It takes so much courage for me to test my food for hidden gluten with my Nima Sensor, but I do it often because I need to be safe. The reason this is gutsy is because you never know what the results will be.
If the Nima Sensor smiles, it means it didn’t find gluten and I’m home free and can eat the food placed before me.
However, if the Nima Sensor displays a “Gluten Found” message, I inevitably have to have an uncomfortable conversation with the server… and then sometimes also the manager and/or chef. I’ll never forget when the chef at Maggiano’s come out to discuss my “gluten found” test results. It was hard to do and I had to put on a brave face despite feeling sad and depleted inside.
Related Reading: 13 Things You Need to Know about the Nima Sensor
(7) Sending Food Back
If my Nima Sensor finds gluten, I of course send the food back. But sending food back takes a lot of courage to do when you eat gluten-free.
I think all gluten-free dieters have had to send food back at one time or another. If I see a slice of bread on the side of my soup bowl, or a stray crouton on my salad, it goes back. These are clues telling me my meal was not prepared in a way safe for me. (Tip: To ensure the chef makes me a new salad or dish, I mess up the original dish so it can’t be re-served to me.)
(8) Not Eating Food Someone Made For You
On occasion well-meaning friends have made me a dessert that I didn’t feel comfortable eating. Many people don’t “get” what it takes to prepare a safe, gluten-free dish for me. I’ll ask them if they used their mixer to make the cake (almost always a “yes”) and the I have to explain to them that their mixer has all sorts of gluteny flour bits that put my dessert at risk.
I also don’t feel comfortable eating pasta at other people’s houses for fear they strained it using their gluteny colander, and I won’t eat things like gluten-free waffles that have obviously been cooked in a waffle iron used to make gluteny waffles.
Even though someone went out of their way to make something gluten-free for me doesn’t automatically mean I’ll eat it. I may feel guilty turning them down, but I’ll eventually muster up the courage to say, “Thanks, but no thanks.”
(9) Baking Bread
I have tried to bake bread many times. I’ve experienced many fails and a few successes. Baking bread that tastes good and mimics the texture of wheat bread is hard. If you’re brave enough to venture into gluten-free bread baking, more power to you.
Even more brave is sharing that bread with gluten-eaters and having to endure comments such as, “This isn’t as bad as I thought it would be.” Geez, thanks for the compliment.
Related Reading: 21 Struggles Only Gluten-Free People Will Understand
(10) Keeping a Gluten-Free House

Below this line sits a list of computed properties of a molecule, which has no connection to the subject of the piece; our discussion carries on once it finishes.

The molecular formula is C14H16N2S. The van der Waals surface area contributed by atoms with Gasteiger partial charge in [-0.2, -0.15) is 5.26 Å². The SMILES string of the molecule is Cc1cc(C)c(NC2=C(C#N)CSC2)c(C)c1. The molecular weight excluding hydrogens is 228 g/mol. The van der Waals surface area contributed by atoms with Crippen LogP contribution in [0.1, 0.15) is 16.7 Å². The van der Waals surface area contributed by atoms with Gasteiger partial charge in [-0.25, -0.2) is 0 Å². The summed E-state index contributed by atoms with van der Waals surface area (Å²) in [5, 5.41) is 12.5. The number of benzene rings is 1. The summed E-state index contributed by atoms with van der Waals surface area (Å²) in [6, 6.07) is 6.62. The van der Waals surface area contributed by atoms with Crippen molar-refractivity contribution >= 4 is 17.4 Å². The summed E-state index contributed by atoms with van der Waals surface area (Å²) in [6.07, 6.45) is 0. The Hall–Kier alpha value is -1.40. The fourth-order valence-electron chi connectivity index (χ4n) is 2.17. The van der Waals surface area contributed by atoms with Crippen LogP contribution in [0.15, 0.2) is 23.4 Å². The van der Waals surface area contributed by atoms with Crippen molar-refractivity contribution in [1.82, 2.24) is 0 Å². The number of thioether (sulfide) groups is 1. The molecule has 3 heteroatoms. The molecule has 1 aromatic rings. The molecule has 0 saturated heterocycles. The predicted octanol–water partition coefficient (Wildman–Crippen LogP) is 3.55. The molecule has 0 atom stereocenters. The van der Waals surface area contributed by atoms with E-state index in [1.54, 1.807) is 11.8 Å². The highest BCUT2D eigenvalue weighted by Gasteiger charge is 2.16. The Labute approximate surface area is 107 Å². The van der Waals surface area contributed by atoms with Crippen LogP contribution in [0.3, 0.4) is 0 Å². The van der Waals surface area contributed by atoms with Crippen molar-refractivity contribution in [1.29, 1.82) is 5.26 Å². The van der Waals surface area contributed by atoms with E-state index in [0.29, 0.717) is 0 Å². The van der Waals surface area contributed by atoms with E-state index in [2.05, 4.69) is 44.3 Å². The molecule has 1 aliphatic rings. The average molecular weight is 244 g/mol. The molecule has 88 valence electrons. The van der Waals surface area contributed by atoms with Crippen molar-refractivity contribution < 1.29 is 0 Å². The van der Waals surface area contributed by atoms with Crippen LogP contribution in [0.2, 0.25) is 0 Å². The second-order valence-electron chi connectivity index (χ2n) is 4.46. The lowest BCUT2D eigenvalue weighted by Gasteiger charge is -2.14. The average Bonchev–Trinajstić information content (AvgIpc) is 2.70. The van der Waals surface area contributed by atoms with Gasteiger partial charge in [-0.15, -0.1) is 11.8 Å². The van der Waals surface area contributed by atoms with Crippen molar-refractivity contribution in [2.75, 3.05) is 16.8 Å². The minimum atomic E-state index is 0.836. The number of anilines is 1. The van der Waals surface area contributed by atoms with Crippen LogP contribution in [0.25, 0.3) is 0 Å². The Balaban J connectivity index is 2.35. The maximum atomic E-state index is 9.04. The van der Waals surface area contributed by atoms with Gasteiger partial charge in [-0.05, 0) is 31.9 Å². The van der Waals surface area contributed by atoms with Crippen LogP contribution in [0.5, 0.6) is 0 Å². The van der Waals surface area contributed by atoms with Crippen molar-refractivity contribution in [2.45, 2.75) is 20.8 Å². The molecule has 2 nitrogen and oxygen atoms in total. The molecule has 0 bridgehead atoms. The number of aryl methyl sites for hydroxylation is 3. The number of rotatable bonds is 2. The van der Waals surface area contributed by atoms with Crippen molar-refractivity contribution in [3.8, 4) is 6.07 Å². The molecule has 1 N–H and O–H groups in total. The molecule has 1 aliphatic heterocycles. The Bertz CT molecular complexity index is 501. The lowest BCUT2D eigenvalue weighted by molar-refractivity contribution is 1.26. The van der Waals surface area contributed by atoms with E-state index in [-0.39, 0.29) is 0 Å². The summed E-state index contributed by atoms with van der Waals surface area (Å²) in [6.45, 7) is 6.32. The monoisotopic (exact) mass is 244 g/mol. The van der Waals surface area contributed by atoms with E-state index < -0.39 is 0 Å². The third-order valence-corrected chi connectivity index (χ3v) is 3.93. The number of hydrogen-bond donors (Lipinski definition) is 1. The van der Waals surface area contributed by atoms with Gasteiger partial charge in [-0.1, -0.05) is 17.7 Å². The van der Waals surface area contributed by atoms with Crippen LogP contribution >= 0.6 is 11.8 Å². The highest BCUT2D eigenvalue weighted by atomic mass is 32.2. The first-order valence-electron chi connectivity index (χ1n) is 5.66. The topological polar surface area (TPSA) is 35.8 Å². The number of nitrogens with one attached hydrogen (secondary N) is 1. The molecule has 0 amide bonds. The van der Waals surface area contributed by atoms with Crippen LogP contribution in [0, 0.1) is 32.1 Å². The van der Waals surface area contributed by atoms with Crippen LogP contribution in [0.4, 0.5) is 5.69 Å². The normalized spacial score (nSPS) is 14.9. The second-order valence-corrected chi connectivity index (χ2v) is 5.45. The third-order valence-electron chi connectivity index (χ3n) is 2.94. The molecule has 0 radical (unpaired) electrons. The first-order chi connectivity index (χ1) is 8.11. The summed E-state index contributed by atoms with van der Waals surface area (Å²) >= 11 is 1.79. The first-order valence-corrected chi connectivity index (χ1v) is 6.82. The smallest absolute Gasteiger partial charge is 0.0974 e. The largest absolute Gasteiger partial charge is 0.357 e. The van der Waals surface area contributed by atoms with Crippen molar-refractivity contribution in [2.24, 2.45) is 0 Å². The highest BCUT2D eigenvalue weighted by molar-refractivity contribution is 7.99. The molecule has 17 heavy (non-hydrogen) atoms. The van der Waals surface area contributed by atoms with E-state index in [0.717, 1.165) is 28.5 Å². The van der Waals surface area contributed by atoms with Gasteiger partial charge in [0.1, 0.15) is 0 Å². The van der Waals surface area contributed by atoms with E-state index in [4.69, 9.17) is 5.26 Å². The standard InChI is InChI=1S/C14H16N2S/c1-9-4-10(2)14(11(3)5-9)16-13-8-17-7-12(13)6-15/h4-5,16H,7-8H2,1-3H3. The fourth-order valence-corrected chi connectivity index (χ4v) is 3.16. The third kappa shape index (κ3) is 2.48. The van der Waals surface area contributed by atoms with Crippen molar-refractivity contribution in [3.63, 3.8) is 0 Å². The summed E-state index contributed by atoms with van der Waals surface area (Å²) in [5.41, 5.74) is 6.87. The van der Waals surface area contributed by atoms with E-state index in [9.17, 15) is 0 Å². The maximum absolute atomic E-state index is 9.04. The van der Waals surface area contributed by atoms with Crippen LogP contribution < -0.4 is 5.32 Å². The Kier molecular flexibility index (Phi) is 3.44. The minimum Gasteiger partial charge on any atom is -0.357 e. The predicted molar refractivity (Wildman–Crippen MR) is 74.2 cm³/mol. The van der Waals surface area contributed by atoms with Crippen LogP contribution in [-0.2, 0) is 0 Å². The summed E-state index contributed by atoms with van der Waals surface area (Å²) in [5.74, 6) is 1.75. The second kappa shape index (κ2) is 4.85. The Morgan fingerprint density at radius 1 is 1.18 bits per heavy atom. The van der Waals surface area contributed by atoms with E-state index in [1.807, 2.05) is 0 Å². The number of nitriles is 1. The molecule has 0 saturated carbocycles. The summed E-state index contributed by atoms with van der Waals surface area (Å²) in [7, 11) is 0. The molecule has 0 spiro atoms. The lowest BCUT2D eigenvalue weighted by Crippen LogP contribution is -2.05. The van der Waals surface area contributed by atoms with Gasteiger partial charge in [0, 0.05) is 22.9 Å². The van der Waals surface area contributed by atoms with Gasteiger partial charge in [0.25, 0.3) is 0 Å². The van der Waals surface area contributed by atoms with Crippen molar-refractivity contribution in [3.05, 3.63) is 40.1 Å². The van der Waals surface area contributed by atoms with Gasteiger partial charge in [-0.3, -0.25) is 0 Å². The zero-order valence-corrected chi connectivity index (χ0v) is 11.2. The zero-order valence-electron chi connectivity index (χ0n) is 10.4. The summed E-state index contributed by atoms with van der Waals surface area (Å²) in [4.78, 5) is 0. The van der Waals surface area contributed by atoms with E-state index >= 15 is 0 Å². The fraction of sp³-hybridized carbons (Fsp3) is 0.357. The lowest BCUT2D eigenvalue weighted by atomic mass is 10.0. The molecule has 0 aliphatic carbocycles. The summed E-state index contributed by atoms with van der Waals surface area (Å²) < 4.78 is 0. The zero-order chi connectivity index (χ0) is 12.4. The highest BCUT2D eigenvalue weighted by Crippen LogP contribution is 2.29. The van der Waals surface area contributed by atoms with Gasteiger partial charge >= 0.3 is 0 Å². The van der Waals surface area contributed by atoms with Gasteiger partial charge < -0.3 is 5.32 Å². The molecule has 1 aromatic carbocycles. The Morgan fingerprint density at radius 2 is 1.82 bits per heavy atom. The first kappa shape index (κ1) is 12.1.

I have a 100 percent gluten-free house, but on occasion, people will bring gluteny foods into my house. An ex family member thought she was being supportive when she brought a gluten-free cheese dip to share… until she pulled out her wheat crackers and said she preferred to eat her dip with her wheat crackers.
Here’s where my bravery had to kick in. I had to tell her that she could not eat the crackers in my house (oh, imagine the crumbs of gluten everywhere!), and that I would provide gluten-free crackers instead. Of course she was insulted (she’s a drama queen), but it’s my house, so it’s my rules.
It takes guts to tell me people not to bring gluten in your house, and if they do, to have to tell them to enjoy it elsewhere.
Traveling is one of the hardest and bravest things us gluten-free people do. Not every country understands gluten-free nor do they readily have food options free from gluten. When you travel, you’re at the whim of others (restaurants) to provide meals for you.
I only travel on occasion. I used to love it more, but in my post celiac disease years, my idea of fun is staying inside the comforts of my own bubble. That said, I won’t let my disease prevent me from seeing the world… and inevitably my husband will drag me out of my comfort zone.
Related Reading: Your Ultimate Gluten-Free Cruise Survival Guide
(12) Advocating For Yourself
Above all else, the most courageous thing gluten-free eaters have to do is advocate for ourselves wherever we go.
We must speak up in order to be taken seriously, and never let anyone diminish our requests.
We must never settle for restaurants and people who just don’t get it, especially those trying to cash in on the gluten-free trend without providing safe gluten-free meals like Panera and Papa John’s.
We must always ask for gluten-free accommodations at weddings, conferences and special events, never allowing a caterer to collect money without providing a meal for all [gluten-free] guests.
We must always stand up to bullies who try to make us feel bad for eating a certain way. When I encounter someone who is dismissive of my “diet,” I have no problem telling them how bad they made me feel and how eating this way is not a choice for me nor millions of people in my community.
What Am I Missing?
There you have it, 12 brave things gluten-free people have to do.
Remember, it takes guts to be gluten-free. Be sure to channel your inner superhero and power through whatever comes your way. You got this!
What other gutsy things have you had to do or say? Please share in the comments.